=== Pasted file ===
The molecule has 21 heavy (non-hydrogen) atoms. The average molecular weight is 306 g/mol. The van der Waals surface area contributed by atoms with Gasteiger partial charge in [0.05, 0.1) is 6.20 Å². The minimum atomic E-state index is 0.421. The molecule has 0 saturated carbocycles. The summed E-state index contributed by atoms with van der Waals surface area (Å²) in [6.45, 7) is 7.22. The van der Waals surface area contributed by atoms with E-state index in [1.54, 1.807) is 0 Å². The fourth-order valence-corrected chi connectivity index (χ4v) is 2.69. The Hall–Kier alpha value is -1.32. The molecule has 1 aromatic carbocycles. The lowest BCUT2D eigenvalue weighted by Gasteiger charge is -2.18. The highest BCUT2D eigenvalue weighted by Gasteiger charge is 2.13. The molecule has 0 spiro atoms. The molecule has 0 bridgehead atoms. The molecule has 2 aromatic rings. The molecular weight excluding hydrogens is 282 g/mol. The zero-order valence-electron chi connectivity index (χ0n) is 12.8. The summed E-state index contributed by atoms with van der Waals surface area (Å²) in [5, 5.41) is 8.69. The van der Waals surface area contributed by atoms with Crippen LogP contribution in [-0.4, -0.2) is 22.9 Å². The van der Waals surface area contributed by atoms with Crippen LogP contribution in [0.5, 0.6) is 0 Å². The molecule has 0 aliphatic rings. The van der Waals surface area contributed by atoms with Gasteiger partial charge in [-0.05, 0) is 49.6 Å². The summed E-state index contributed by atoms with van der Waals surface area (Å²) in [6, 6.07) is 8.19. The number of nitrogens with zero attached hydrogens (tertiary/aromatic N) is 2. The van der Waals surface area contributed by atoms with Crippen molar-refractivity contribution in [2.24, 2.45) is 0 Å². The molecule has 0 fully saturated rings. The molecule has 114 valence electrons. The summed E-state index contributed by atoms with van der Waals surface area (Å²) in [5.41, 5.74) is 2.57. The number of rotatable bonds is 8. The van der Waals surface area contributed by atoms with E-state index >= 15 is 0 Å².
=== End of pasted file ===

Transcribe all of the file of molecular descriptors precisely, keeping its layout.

The molecule has 21 heavy (non-hydrogen) atoms. The average molecular weight is 306 g/mol. The van der Waals surface area contributed by atoms with Gasteiger partial charge in [0.05, 0.1) is 6.20 Å². The minimum atomic E-state index is 0.421. The molecule has 0 saturated carbocycles. The summed E-state index contributed by atoms with van der Waals surface area (Å²) in [6.45, 7) is 7.22. The van der Waals surface area contributed by atoms with E-state index in [1.54, 1.807) is 0 Å². The fourth-order valence-corrected chi connectivity index (χ4v) is 2.69. The Hall–Kier alpha value is -1.32. The molecule has 1 aromatic carbocycles. The lowest BCUT2D eigenvalue weighted by Gasteiger charge is -2.18. The highest BCUT2D eigenvalue weighted by Gasteiger charge is 2.13. The molecule has 0 spiro atoms. The molecule has 0 bridgehead atoms. The molecule has 2 aromatic rings. The molecular weight excluding hydrogens is 282 g/mol. The zero-order valence-electron chi connectivity index (χ0n) is 12.8. The summed E-state index contributed by atoms with van der Waals surface area (Å²) in [5, 5.41) is 8.69. The van der Waals surface area contributed by atoms with Crippen LogP contribution in [-0.4, -0.2) is 22.9 Å². The van der Waals surface area contributed by atoms with Crippen LogP contribution in [0.5, 0.6) is 0 Å². The molecule has 0 aliphatic rings. The van der Waals surface area contributed by atoms with Gasteiger partial charge in [-0.05, 0) is 49.6 Å². The summed E-state index contributed by atoms with van der Waals surface area (Å²) in [6, 6.07) is 8.19. The number of nitrogens with zero attached hydrogens (tertiary/aromatic N) is 2. The van der Waals surface area contributed by atoms with Crippen molar-refractivity contribution in [2.24, 2.45) is 0 Å². The molecule has 0 fully saturated rings. The molecule has 114 valence electrons. The summed E-state index contributed by atoms with van der Waals surface area (Å²) in [5.41, 5.74) is 2.57. The number of rotatable bonds is 8. The van der Waals surface area contributed by atoms with E-state index >= 15 is 0 Å².